Sometimes life forces us to choose between what we want to do and what we need to do. This is often the toughest choice that any of us have to make. This is definitely true for Beau Crabill, who gave up a D-1 track scholarship to continue running his online business.
Crabill grew up with his father in Olympia, Washington. He always had a passion for running and would routinely run 75-100 miles per week. However, running was not his sole focus. When Beau was just 12 years old, he identified a niche market and was able to build it into a business making several thousand dollars per month.
At the time, Beau noticed that everybody wanted Nike Elite socks, but they were only available in black and white. He saw an opportunity that nobody else did. He started buying socks and dying them different colors. He would then sell them eBay, for triple the price. After no time at all Beau was running a thriving business and was barely a sophomore in high school.
During his junior year, Beau’s passion for running took ahold of him and he set his site on a D-1 scholarship. He increased his training and his business became more of a side hustle.
Fast forward to his senior year, Beau was looking forward to the upcoming track season but sustained an injury that would prevent him from running. This was obviously a difficult time for him. He had worked incredibly hard for that scholarship, but now he was able to channel that work ethic back into his business.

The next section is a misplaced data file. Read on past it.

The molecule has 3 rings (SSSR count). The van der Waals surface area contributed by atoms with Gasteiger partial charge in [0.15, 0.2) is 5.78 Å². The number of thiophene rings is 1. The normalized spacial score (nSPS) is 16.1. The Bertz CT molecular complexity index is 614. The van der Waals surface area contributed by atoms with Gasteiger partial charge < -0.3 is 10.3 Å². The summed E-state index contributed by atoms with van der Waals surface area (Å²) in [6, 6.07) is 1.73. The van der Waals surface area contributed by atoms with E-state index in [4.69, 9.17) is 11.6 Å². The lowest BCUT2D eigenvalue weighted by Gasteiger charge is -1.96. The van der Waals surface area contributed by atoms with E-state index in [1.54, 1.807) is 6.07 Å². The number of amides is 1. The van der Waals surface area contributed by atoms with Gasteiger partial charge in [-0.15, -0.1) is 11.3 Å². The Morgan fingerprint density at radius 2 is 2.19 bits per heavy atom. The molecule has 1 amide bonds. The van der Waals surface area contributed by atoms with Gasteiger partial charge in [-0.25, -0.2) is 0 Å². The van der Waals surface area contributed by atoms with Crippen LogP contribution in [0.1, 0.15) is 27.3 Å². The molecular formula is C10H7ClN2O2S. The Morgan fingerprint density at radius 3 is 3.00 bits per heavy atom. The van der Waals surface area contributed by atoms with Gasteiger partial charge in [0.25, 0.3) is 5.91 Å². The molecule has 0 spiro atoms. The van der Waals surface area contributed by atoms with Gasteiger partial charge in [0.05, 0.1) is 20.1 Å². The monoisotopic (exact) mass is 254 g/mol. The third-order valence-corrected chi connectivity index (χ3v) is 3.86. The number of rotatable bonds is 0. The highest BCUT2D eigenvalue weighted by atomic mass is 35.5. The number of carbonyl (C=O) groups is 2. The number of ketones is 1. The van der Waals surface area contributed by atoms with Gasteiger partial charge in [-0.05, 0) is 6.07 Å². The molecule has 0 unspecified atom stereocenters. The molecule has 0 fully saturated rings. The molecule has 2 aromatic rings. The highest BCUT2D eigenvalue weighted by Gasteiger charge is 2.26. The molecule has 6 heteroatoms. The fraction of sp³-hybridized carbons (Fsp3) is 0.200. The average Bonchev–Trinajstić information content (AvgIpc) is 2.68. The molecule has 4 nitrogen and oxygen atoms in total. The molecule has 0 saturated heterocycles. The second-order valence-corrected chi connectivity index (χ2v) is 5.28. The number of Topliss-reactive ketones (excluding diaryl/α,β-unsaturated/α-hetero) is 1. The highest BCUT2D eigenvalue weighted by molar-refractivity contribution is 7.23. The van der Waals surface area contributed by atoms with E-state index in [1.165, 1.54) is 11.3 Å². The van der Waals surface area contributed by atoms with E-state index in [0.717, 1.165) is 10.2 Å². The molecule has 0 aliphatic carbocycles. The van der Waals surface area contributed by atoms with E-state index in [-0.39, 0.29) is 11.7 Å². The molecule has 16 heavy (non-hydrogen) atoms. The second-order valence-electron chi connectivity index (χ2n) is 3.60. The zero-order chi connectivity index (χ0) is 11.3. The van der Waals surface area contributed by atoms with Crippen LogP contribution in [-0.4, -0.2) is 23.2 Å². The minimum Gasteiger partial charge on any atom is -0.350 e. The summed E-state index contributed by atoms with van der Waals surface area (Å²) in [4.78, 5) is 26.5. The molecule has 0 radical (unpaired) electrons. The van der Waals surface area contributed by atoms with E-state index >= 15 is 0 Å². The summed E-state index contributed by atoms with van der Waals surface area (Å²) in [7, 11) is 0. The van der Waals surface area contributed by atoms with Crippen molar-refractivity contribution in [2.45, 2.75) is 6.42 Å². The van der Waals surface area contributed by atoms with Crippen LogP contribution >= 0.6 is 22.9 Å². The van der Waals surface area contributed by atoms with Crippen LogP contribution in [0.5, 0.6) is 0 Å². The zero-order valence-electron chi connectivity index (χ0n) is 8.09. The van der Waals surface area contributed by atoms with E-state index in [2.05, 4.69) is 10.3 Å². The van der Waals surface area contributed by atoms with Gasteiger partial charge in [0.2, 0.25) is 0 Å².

Beau suddenly had a lot of time on his hands, so he poured all of his efforts into improving his business. He pushed everything else in his life to the side and focused on selling products on the internet. He eventually built up to $60,000 a month, and started a YouTube channel to share his story with others.
In 2017, Beau fulfilled his dream and accepted a track scholarship to Pepperdine, but shortly into his freshmen year he came to a harsh realization; he couldn’t do college and run his business at the same time.
He was ultimately forced to choose between his childhood passion and the successful business that he had started from scratch. Four days after he arrived on campus, he walked into his coach’s office with tears in his eyes, and explained that his track career was over.
Crabill is now focusing all of his time on growing his business. He has developed an online training course and has a book in the works.
Beau will always love running, but the choice that he made to leave school and focus on his business isn’t one that he regrets. Sometimes life forces us to give up one dream so that we can pursue another. That’s what 21-year-old Beau Crabill has done.